11. A thermoplastic resin composition according to claim 1, wherein said impact strength modifier is selected from the group consisting of triblock copolymers and radial teleblock copolymers of styrene and conjugated dienes.
12. A thermoplastic resin composition according to claim 11, wherein said impact strength modifier is a styrene butadiene styrene triblock copolymer.
13. A thermoplastic resin composition according to claim 12, wherein the number average molecular weight of the polystyrene chain is 12,000 or more.
14. A thermoplastic resin composition comprising:
a polyphenylene ether obtained by the oxidative polymerization of one or more phenyl compounds represented by the following formula (I) with oxygen or a gas containing oxygen using an oxidative coupling catalyst: ##STR4## wherein R1, R2, R3, R4 and R5 each represents a hydrogen atom, a halogen atom or a substituted or unsubstituted hydrocarbon group, and at least one of R1, R2, R3, R4 and R5 is a hydrogen atom;
a polyamide selected from the group consisting of crystalline aliphatic polyamides and aromatic polyamides in an amount necessary for formation of a continuous phase;
a compatibilizing agent in an amount effective for compatibilization; and
an impact strength modifier having a structure A--B--A selected from the group consisting of triblock copolymers and radial teleblock copolymers of styrene and conjugated dienes, a number-average molecular weight of styrene units being 10,000 or more, said impact strength modifier being partially dispersed in said polyphenylene ether in the form of a layered structure, each layer having a width of about 0.02-0.07 μm, or a spherical structure, each sphere having a diameter of about 0.02-0.07 μm, and said composition being produced by a process comprising (1) previously melt kneading (i) said compatibilizing agent and (ii) said polyphenylene ether and then (2) adding (iii) said polyamide and (iv) said impact strength modifier and melt kneading the mixture at a shear rate of 1300 sec-1 or more.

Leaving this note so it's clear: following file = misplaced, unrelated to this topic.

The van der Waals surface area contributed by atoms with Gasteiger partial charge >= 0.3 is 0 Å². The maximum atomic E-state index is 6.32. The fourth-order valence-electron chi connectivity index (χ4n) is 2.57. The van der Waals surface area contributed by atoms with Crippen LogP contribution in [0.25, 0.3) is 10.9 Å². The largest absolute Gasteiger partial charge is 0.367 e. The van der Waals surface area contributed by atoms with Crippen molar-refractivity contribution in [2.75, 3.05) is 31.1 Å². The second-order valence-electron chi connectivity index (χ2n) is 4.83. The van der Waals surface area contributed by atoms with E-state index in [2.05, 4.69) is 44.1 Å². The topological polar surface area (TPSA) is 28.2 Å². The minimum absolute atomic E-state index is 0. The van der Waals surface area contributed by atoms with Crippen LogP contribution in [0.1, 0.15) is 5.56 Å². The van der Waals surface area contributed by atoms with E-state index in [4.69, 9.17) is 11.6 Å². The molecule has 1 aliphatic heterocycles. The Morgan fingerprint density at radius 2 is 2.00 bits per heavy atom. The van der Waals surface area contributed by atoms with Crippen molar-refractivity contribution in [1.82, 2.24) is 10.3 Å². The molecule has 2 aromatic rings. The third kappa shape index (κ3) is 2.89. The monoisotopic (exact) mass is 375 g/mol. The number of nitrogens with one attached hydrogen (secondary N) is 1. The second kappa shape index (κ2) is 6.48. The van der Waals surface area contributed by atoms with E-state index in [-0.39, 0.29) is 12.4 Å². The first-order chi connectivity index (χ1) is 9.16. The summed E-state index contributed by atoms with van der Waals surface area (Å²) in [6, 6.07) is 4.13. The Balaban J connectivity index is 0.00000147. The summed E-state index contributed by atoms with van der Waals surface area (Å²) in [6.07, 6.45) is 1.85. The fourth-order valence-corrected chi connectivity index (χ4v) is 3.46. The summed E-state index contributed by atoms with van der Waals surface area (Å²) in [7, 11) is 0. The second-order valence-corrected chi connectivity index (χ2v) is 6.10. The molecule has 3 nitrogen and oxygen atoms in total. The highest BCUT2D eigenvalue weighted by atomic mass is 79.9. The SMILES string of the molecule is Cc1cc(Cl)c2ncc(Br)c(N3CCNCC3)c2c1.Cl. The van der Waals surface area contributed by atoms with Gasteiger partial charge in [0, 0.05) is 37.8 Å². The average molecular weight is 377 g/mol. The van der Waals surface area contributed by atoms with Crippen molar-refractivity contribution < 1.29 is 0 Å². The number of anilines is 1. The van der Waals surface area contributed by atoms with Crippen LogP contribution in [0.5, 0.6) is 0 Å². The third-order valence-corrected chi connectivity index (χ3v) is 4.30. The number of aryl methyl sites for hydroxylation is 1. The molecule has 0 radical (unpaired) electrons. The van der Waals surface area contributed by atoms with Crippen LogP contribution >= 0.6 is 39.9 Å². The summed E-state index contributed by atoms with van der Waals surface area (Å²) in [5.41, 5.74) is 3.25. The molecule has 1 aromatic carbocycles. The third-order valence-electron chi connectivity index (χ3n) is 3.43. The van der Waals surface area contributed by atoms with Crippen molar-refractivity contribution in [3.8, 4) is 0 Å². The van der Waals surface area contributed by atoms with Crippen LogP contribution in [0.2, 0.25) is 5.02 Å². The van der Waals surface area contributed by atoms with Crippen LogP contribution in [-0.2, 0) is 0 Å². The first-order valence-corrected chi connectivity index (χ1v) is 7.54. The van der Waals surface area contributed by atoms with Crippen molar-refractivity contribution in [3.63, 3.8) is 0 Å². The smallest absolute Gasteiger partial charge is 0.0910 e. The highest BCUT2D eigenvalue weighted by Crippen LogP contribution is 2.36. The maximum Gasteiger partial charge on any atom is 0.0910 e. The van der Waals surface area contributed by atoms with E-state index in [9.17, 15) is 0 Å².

Description
RELATED APPLICATION

This is a continuation-in-part of U.S. Ser. No. 07/914,411 filed Jul. 17, 1992 now abandoned.

FIELD OF THE INVENTION

The present invention relates to thermoplastic resin compositions which can be made into three-dimensional articles and sheets by injection molding, extrusion molding and blow molding and can be used as automobile parts and electrical parts.

More particularly, it relates to novel thermoplastic resin compositions comprising at least one compatibilizing agent, polyphenylene ether (PPE) and polyamide in which an impact strength modifier having a styrene-containing A--B--A block structure in the form of a specific micro phase separation structure, thereby to balance heat resistance and impact resistance.